While this might seem to be an overreaction, you should take some time and watch how horses interact in a herd situation. Retribution is swift, can look harsh, and when it’s over, they all move on.

I won’t say that I tried to kill any of those horses but for those three seconds I was loud and scary. With one, I carried a whip and used it (not on his head).

My own horses are not aggressive. They can’t be — I’ve always had larger horses and it’s meant that manners are important for my safety and for anyone else who handles them. I have a zero tolerance for bad behavior and so most potential issues get nipped (pun intended) in the bud, before they become a problem.

Freedom will, on occasion, give me the evil horse face and pin his ears, but he backs right off if you growl at him or assert your leadership. Once or twice he’s cocked a hind leg — when that happens, he gets to run around in the field a bit until he wants to “join up” and behave like a domesticated animal again. In fact, he looks very offended if you chase him off.

Zelda will push the boundaries (she is, after all, big) but in a totally passive way — by not moving, or by walking off slowly, knowing there is no way that you can stop her. With her, it’s important that she always respects my personal space, picks up her feet nicely for the farrier, and stands quietly for getting tacked up.  She occasionally needs to be reminded that she can’t always be the boss, and she generally takes reprimands well. A growl or chain over the nose is enough to convince her to step down before any force is required.

How do you keep your horse in line? Have you ever reverted to the three second rule?

Do you know what Cavaletti means?

Thanks to Denny Emerson’s Facebook feed, I do! And you should subscribe, too. He posts a wealth of information.

My tip for the day - Subscribe to Denny Emerson's Tamarack Hill Farm Facebook feed. He always posts interesting stuff. Click on the photo to go to his page.

My tip for the day – Subscribe to Denny Emerson’s Tamarack Hill Farm Facebook feed. He always posts interesting stuff. Click on the photo to go to his page.

The word “cavaletti” has the same roots as the word “cavalry” and “cavallo”, Italian for “horse”.

And although we trot horses over cavaletti, the name has nothing to do with actual horses.

It`s a diminutive term, meaning “little sawhorse.”


Feline Friends

My first horse, Bogie, loved cats. His particular favorite was a barn cat who resided at Red Raider, a barn in Ohio that I boarded out back in the mid-90s. He was never happier than when his cat came and visited in his stall and he would nuzzle him with such gentleness. I always wondered how the cat knew to trust him. If I were that small, I’m not sure I’d want a horse nuzzling me! Apparently the horse in the video below feels the same way.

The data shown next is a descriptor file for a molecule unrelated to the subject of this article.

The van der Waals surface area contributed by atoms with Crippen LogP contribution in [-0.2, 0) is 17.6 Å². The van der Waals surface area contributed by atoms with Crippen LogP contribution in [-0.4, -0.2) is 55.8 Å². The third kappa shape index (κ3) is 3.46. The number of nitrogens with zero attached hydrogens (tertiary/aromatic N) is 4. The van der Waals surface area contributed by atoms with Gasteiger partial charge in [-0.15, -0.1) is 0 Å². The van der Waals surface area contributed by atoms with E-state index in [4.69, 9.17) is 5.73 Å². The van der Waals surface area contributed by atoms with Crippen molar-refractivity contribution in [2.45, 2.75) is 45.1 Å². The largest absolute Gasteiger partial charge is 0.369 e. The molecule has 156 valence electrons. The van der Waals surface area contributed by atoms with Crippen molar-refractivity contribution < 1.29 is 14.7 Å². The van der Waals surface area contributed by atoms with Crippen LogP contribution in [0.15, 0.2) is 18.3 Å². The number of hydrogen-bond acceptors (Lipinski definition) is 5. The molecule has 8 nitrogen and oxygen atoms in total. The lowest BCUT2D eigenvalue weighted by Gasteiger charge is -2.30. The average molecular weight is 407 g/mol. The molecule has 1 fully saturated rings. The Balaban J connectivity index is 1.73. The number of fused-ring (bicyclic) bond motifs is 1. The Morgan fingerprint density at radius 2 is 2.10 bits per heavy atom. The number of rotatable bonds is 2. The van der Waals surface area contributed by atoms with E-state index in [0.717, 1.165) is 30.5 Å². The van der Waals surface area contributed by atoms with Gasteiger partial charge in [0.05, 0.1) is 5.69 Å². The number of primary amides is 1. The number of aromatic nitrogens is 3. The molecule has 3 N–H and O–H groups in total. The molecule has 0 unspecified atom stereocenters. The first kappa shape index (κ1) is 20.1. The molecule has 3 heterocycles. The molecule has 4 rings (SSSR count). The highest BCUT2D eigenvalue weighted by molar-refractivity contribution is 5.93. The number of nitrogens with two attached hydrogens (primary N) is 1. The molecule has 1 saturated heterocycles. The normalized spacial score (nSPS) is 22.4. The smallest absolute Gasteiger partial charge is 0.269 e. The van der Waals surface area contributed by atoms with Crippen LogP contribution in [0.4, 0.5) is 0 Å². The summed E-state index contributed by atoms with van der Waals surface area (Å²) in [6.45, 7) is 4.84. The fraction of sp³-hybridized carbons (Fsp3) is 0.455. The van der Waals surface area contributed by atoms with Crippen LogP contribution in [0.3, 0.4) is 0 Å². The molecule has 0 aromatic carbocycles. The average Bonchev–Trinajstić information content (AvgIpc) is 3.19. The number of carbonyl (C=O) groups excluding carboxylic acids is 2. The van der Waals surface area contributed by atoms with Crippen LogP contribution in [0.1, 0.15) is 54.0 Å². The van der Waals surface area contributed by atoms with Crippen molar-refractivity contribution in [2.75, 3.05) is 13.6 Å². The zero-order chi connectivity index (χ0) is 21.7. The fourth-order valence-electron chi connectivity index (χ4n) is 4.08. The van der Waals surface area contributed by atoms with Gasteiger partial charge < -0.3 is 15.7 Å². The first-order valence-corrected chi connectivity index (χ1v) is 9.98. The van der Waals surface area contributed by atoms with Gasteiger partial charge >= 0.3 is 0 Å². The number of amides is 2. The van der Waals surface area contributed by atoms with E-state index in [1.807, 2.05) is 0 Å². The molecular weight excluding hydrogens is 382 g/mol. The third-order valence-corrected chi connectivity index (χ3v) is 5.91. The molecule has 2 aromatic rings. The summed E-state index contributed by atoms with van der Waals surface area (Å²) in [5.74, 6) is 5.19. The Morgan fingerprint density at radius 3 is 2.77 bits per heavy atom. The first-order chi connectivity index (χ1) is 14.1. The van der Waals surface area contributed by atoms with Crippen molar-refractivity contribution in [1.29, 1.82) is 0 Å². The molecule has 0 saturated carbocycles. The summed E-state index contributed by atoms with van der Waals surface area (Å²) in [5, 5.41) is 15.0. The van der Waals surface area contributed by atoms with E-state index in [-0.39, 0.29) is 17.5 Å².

Submit your posts for the August 2014 Blog Carnival of Horses

Blog Carnival of HorsesOn August 4th, Equine Ink will host the August 2014 Blog Carnival of Horses. You can submit your blog post here.

Each month I look forward to reading new blogs and revisiting my favorites. It always amazes me how many things equestrian there are to write about.

Please consider submitting your blog post to the carnival so you can share your stories with new readers. Or find more blogs to read.



The Benefits of Beta Biothane

Two Horse Tack

Zelda models her Beta Biothane bridle from TwoHorseTack.com. Yes, I know here throat latch is on upside down!

Last year, shortly after Zelda came to my barn, she broke my Micklem bridle. She did it while I was tacking her up by deciding to leave. She was slow and deliberate. She knew I couldn’t stop her (she’s large) and she kept going, stepped on the reins and the stitching broke.

The bridle was fixable, but at that moment I decided that she wasn’t going to get another expensive leather bridle until she learned some manners. I found a nice looking Beta Biothane bridle from TwoHorseTack.com and bought it. I had no idea how much I would like it!

Let’s see, let me count the ways that I have come to appreciate the benefits of a high quality synthetic bridle — because these are very nicely made, indeed. They really changed my mind about using synthetic tack.

  1. It isn’t expensive. Zelda’s bridle was about $40 including shipping (it did not include reins). In fact, it’s such a good deal that I bought two more. Here’s a link to the bridle that they both wearing.
    Freedom in his Biothane Bridle

    Freedom modeling his Beta Biothane Bridle from Two Horse Tack.

    bridles, one for Freedom and one for Zelda. I keep them in my tack trunk in my trailer. I love having a spare that doesn’t break the bank and I know that sooner or later, having that spare will mean the difference between riding and not riding when I’ve shipped out somewhere.

  2. It isn’t cheap. This is a nicely made bridle that just happens to not be leather and which isn’t expensive. My horses look quite fine in their Two Horse Tack bridles. I’ve had a Wintec bridle in the past as a spare, but I like this one better. The material is softer and more supple — even after a year there are no cracks.
  3. The Beta Biothane is strong — but the buckles provide a “breaking point” to make it safe.
  4. They have buckle ends which I vastly prefer. They make it so much easier to swap out bits.
  5. Cleaning it is SO easy. Just dump it in a bucket of water while you’re cleaning the bit. I am lazy so this is a great benefit, especially in the summer when the horses come back sweaty and their tack is grimy. I no longer feel guilty about abusing my bridle and it always looks new.
  6. It doesn’t get dried out, brittle or moldy so it is carefree piece of tack. My tackroom tends to get damp in the summer or too dry when I use a humidifier so my leather tack requires a lot of care even when I’m not using it. Zelda’s bridle is more than a year old now and it looks brand new.

I’m considering getting some of the more flashy options for the future. Zelda, in particular, would look might nice with some bright colors or some bling! I’m looking forward to trying some of their other products and am sorry that I now longer have a horse that goes bitless because their sidepull bridles look very nice.